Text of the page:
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Choi, Han, Moon, Choi, and Lee: A Rare Case of Pulmonary Papillary Adenoma in Old Aged Woman: A Brief Case Report
Pulmonary papillary adenoma may be an unusual neoplasm of the lung. Since 1980 when Spencer et al.1 first described two cases of papillary adenoma of the lung, 23 cases have been reported worldwide including one case in Korea.2-4 Its rarity and shared histologic features of both benign and malignant tumors demand special attention for diagnosis, especially on the intraoperative consultation.2
Herein, we report a case of papillary adenoma of the lung that histologically mimicked a carcinoid tumor and review the histologic findings with differential diagnoses.


A 68-year-old female, who was undergoing preoperative evaluation for known rectal cancer, received percutaneous needle biopsy for a pulmonary nodule (Fig. 1A) and endobronchial sono-guided biopsy for enlarged mediastinal lymph nodes, which showed no evidence of metastasis. However, the core of the pulmonary nodule was composed of bland papillae-like structures lined with a single layer of uniform cuboidal cells, suspicious for carcinoid or low-grade epithelial neoplasm. On consideration of double primary pulmonary neoplasm, she received combined laparoscopic low anterior resection of the rectum and wedge resection of the left lobe of the lung.
The resected specimen of lung contained a 2.5×1.5-cm-sized, peripherally located mass with a granular cut surface. At low power view, it is well demarcated without necrosis or hemorrhage (Fig. 1B). Microscopically, it showed dominant papillary architecture and focal microcystic area (Fig. 1C, D). The papillae contained prominent or delicate fibrovascular cores and were lined by monotonous cuboidal cells (Fig. 1E). The epithelial cells had moderate or small amount of cytoplasm and round, centrally located nuclei with inconspicuous nucleoli, and no nuclear atypia or mitosis was found (Fig. 1F). The chromatin was relatively uniformly distributed and finely granular, suspicious for neuroendocrine tumor. The microcystic area were lined with same epithelial cells and filled with amorphous eosinophilic material, similar to colloid or amyloid.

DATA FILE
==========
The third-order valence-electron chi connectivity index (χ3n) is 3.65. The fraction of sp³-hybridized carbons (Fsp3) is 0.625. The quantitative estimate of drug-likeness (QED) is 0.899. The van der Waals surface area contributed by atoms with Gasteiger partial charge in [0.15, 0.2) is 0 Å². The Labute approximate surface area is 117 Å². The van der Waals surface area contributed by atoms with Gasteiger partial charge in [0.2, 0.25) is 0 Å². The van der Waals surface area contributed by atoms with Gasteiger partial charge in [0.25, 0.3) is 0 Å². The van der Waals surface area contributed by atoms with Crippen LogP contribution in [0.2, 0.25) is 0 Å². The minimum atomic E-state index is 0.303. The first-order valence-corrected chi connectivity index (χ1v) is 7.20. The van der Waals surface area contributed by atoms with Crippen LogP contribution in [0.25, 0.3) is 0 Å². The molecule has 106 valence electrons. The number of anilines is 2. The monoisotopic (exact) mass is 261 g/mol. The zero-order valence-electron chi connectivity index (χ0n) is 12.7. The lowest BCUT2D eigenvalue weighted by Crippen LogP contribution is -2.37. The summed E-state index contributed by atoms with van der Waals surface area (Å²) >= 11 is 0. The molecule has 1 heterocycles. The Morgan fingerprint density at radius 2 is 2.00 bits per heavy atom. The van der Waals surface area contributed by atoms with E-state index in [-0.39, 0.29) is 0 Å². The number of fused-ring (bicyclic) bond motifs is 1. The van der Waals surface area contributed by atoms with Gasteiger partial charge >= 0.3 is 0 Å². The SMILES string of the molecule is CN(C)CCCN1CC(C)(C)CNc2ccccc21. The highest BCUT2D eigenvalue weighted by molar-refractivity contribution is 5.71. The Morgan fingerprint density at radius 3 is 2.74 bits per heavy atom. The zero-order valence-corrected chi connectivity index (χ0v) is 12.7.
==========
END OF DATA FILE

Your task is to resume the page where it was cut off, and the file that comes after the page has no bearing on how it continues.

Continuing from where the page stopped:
For the differential diagnoses with papillary adenoma of lung, metastatic follicular or medullary carcinoma of thyroid gland and less likely metastatic adenocarcinoma of rectum, immunohistochemical staining was performed. The tumor cells showed negativity for chromogranin (1:400, DAK-A3, Dako, Glostrup, Denmark), thyroglobulin (1:500, DAK-Tg6, Dako), calcitonin (1:4,000, Dako) and CDX-2 (1:50, AMT28, Novocastra, Newcastle upon Tyne, UK) and positivity for thyroid transcription factor-1 (1:100, 8G7G3/1, Dako) (Fig. 1F, inset). The eosinophilic material was negative by Congo-red stain and polarizing microscopy.
The patient was confirmed to have primary papillary adenoma of the lung and adenocarcinoma of the rectum (pT3N0Mx), and was discharged without any complications.


Papillary adenoma is a rare pulmonary neoplasm for which 23 cases (range of age, 7 to 66 years in English literature) have been reported to date. We add a case of papillary adenoma that occurred in a 68-year-old woman.
Although the present case seemed to be microscopically simple and uneventful, the rarity of the tumor and its uncommon finding at intraoperative consultation made it possible to be mistaken as malignancy, as we suggested primary or metastatic adenocarcinoma on frozen section due to solid area with mild atypia. Nakano et al.2 reviewed previously reported 16 cases and their one case of pulmonary papillary adenoma, which four cases of them had description of intraoperative consultation by the frozen section or imprint cytology. Only one case was diagnosed as papillary adenoma on frozen section, while the possibilities of malignancy were not excluded in other three cases. They also concluded that one of the diagnostic clues might be the macroscopic findings, in which the fresh tumor mass had a granular cut surface that became gradually obscure in shape and leaked out from the stump during manipulation of the frozen section.